Adventures at Machu Picchu
It’s 4 AM, humid and dark in the town of Aguas Calientes at the foot of Machu Picchu, the hidden city of the Incas. The small town is nested in the narrow, cloudy forest valley for the sole purpose of tourism for Machu Picchu, which gives it an odd, unreal quality for a town.
We took a train to get here that hugged the Urubamba River until we were surrounded on all sides by towering mountains. It’s very claustrophobic being enclosed like this and I’m excited to escape in the only direction we can go – up.
We take a bus up the mountain, zig-zagging extremely close to the unguarded edge and a perilous plunge. It’s still very early and my half closed eyes allow me to ignore the obvious danger.
The sun has not climbed high enough to peek over the surrounding peaks but the sky is lightening and I catch my first glimpse of Machu Picchu. It is everything the books and stories promised. A city on top of the world, beautifully reconstructed and awe-inspiring with respect to it’s conception. To think such architectural, astronomical and agricultural feats were accomplished in the first place is incredible but when you marvel at the location, it is truly wonderful.
When the sun finally rises over the mountain, it is a dramatic moment. You can understand why the Incas worshipped the sun and based much of their religion and life around its movements. It’s stunning to see the first rays illuminate the high peaks of Machu Piccu and then slowly rise to reveal the remaining ruins.
There have been many photographs of Machu Picchu over the years, and I wasn’t going to be the only one not to take the ubiquitous shot of the ruins and the peak of Wayna Picchu looming in the background. It was then that I heard you could climb this mountain. It looked impossible, but at closer inspection the Incas had built steep winding steps and paths winding their way up the rock. The climb was strenuous and dangerous at point. Most paths were on the very edge of a thousand foot drops. The lack of barriers and lack of legal protection in case of an injury, caused me to climb very slowly.
We realized the actual danger of the climb when we came across a lucky hiker. She fell about 20 ft, stopping her fall by grabbing some branches. Had she fallen any further she would have plunged all the way to the valley floor. She walked away okay, just scratched and shaken. After we talked with her, I embraced the mountain with every bit of energy I could. I hugged each rock like we were the best of friends, surely the mountain couldn’t expel such a devotee.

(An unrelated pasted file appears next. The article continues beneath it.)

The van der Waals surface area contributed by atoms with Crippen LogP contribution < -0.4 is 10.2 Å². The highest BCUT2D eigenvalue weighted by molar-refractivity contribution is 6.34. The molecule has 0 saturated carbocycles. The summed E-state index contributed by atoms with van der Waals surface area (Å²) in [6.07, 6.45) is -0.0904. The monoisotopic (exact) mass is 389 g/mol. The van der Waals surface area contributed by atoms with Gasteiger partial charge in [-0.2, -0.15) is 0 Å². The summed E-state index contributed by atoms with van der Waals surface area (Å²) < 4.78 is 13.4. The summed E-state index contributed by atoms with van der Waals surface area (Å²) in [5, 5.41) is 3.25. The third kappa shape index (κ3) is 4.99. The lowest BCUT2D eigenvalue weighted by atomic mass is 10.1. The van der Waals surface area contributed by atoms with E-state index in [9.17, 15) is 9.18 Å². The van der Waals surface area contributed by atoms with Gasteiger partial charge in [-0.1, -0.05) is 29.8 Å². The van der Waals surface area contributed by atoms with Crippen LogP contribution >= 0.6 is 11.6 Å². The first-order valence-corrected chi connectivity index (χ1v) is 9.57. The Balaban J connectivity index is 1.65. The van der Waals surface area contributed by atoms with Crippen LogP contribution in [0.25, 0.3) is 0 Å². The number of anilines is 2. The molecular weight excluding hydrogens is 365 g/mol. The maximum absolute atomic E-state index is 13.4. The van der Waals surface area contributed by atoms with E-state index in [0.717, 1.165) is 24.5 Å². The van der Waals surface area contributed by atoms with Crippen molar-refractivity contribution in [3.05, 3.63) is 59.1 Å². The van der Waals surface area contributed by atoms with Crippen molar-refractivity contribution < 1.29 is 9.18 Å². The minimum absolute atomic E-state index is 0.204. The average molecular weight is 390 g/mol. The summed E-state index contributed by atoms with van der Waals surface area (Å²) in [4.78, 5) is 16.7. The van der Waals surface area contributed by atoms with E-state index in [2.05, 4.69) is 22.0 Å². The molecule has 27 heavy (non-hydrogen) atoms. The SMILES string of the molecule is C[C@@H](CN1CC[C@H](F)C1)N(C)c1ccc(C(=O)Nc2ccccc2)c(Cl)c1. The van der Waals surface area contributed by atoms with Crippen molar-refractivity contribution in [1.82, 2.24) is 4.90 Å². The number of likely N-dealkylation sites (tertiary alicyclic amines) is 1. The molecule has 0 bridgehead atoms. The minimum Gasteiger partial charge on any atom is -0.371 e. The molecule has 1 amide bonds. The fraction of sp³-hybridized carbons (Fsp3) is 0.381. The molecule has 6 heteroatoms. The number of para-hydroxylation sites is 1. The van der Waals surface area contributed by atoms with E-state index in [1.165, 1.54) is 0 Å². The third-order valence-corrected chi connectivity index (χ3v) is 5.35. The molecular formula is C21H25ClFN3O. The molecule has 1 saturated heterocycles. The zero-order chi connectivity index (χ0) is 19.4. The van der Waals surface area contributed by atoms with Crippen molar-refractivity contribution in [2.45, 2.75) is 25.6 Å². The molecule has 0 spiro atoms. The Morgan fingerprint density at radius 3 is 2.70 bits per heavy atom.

At the summit the view was spectacular. You could see the entire city of Machu Picchu. Wayna Picchu was the last stronghold of Machu Picchu and would be used in case of attack. It has verticle cliff faces that would make it impossible for an invading army to climb. What I found even more amazing was that there were structures crowning this mountain. There were terraces for farming, houses and temples that were actually built on the cliffs. I could barely carry my camera bag, let alone construction equipment. How did they do that?
We left Machu Picchu on foot, leaving the buses and walking down the path to the valley floor. On the way down we befriended a stray dog, something that I have discovered Peru is not short on. This one was friendly and joined us for the descent. I named him Picchu. Eventually we reached the bottom and walked along a dusty road used by buses. I was alarmed at the way Picchu would wait until the last minute to leap out of the way of oncoming buses. He would barely miss getting squashed by inches, much to his annoyance. He would chase the giant metal beast, barking like a wild animal. Luckily, the bus could outrun the animal (I would hate to see what happened if Picchu actually caught up). Picchu returned to our side, proud and placid as ever, as if nothing had happened.
We continued walking along the road (with Picchu walking in the middle). We could hear another bus coming and sure enough, the same scene played out. Picchu almost was hit and he rebounded by barking, growling and chasing the evil bus down the street. This happened several more times until we made it home. I can only imagine how exhausted Picchu was after that 30 minute walk, protecting the tourists from the evil metal beasts.